State ex rel. Cooker Restaurant Corp. v. Montgomery County Bd. of Elections, 97-2001

Citation686 N.E.2d 238,80 Ohio St.3d 302
Decision Date24 October 1997
Docket NumberNo. 97-2001,97-2001
PartiesThe STATE ex rel. COOKER RESTAURANT CORPORATION et al. v. MONTGOMERY COUNTY BOARD OF ELECTIONS et al.
CourtUnited States State Supreme Court of Ohio

Brunner, Brunner & Alexander Co., L.P.A., Rick L. Brunner and Lisa A. Atkins, Columbus; J. Richard Lumpe; Benesch, Friedlander, Coplan & Aronoff, L.L.P., N. Victor Goodman, James F. DeLeone and Mark D. Tucker, Columbus, for relator Cooker Restaurant Corporation.

Gary L. Jones Co., L.P.A., Gary L. Jones and James J. Andrioff, Columbus, for relator Brinker Ohio, Inc.

Boucher & Boucher and Richard A. Boucher, Dayton; and Don A. Little, Sidney, for relator Karen A. Meyer.

Mathias H. Heck, Jr., Montgomery County Prosecuting Attorney, and Victor T. Whisman, Assistant Prosecuting Attorney, for respondent Montgomery County Board of Elections.

McTigue & Brooks and Donald J. McTigue, Columbus, for respondent Sphere Investments, Ltd.

PER CURIAM.

Prohibition

In order to be entitled to the requested writ of prohibition, relators must establish that (1) the board is about to exercise judicial or quasi-judicial power, (2) the exercise of such power is not legally authorized, and (3) if the writ is denied, they will suffer injury for which no other adequate legal remedy exists. Christy v. Summit Cty. Bd. of Elections (1996), 77 Ohio St.3d 35, 36-37, 671 N.E.2d 1, 3. A board's exercise of judicial or quasi-judicial power is unauthorized if it engaged in fraud or corruption, abused its discretion, or acted in clear disregard of applicable legal provisions. State ex rel. Thurn v. Cuyahoga Cty. Bd. of Elections (1995), 72 Ohio St.3d 289, 292, 649 N.E.2d 1205, 1208. Here, relators contend that the board abused its discretion and acted in clear disregard of applicable statutes and other law. An abuse of discretion implies an unreasonable, arbitrary, or unconscionable attitude. State ex rel. Crabtree v. Franklin Cty. Bd. of Health (1997), 77 Ohio St.3d 247, 249, 673 N.E.2d 1281, 1283.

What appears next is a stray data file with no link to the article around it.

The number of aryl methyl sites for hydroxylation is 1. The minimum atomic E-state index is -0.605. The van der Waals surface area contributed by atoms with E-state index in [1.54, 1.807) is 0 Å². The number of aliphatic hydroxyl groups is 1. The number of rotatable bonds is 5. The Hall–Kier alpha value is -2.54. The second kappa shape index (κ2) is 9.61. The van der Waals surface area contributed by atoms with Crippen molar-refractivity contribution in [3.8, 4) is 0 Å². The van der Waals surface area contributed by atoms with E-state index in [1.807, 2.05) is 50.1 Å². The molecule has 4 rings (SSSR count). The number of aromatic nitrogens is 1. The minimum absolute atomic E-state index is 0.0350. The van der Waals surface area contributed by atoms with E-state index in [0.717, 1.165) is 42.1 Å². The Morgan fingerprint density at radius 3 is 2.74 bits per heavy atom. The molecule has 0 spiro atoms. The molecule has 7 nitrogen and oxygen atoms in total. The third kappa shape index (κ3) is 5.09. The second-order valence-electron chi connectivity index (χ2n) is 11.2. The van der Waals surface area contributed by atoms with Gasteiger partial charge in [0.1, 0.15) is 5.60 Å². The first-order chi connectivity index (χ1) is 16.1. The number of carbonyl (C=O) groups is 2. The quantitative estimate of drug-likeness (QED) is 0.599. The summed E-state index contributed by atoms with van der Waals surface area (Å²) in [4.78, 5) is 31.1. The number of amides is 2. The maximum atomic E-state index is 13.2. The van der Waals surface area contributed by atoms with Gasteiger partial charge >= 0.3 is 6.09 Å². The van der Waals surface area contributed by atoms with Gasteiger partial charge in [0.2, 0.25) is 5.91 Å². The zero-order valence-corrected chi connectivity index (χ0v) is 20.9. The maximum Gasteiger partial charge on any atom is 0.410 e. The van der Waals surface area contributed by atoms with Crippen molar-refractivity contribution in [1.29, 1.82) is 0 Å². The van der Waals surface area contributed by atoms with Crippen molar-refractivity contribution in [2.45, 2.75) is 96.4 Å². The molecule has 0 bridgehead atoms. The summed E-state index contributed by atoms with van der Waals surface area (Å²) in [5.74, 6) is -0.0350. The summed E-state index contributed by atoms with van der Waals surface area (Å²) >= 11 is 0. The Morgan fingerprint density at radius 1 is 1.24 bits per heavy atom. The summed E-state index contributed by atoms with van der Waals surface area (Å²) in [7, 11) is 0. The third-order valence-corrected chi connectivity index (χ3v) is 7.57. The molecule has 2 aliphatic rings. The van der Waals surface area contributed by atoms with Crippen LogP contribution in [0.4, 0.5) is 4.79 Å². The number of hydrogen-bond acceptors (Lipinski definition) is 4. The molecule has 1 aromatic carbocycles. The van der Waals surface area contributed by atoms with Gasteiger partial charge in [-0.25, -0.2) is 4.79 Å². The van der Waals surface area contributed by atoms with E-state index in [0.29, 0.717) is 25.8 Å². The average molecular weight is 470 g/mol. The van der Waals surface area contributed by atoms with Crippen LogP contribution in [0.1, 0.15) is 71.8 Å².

With the foregoing standards in mind, relators' claims are next addressed.

Cooker Protest: Unauthorized Practice of Law

Relators contend that the board of elections abused its discretion and acted in clear disregard of applicable law by dismissing Cooker's protest because it had been submitted by Young, a nonattorney, on behalf of Cooker.

The last paragraph of R.C. 4301.33(B) provides the following protest procedure for local option petitions concerning the sale of wine, mixed beverages, spirituous liquor, and intoxicating liquor:

"Protest against local option petitions may be filed by any elector eligible to vote on the question or questions described in the petitions or by a permit holder in the precinct or residence district as described in the petitions, not later than four p.m. of the sixty-fourth day before the day of the general or primary election for which the petition qualified. The protest shall be in writing and shall be filed with the election officials with whom the petition was filed. Upon filing of the protest, the election officials with whom it is filed shall promptly fix the time for hearing it, and shall mail notice of the filing of the protest and the time and place for hearing it to the person who filed the petition and to the person who filed the protest. At the time and place fixed, the election officials shall hear the protest and determine the validity of the petition."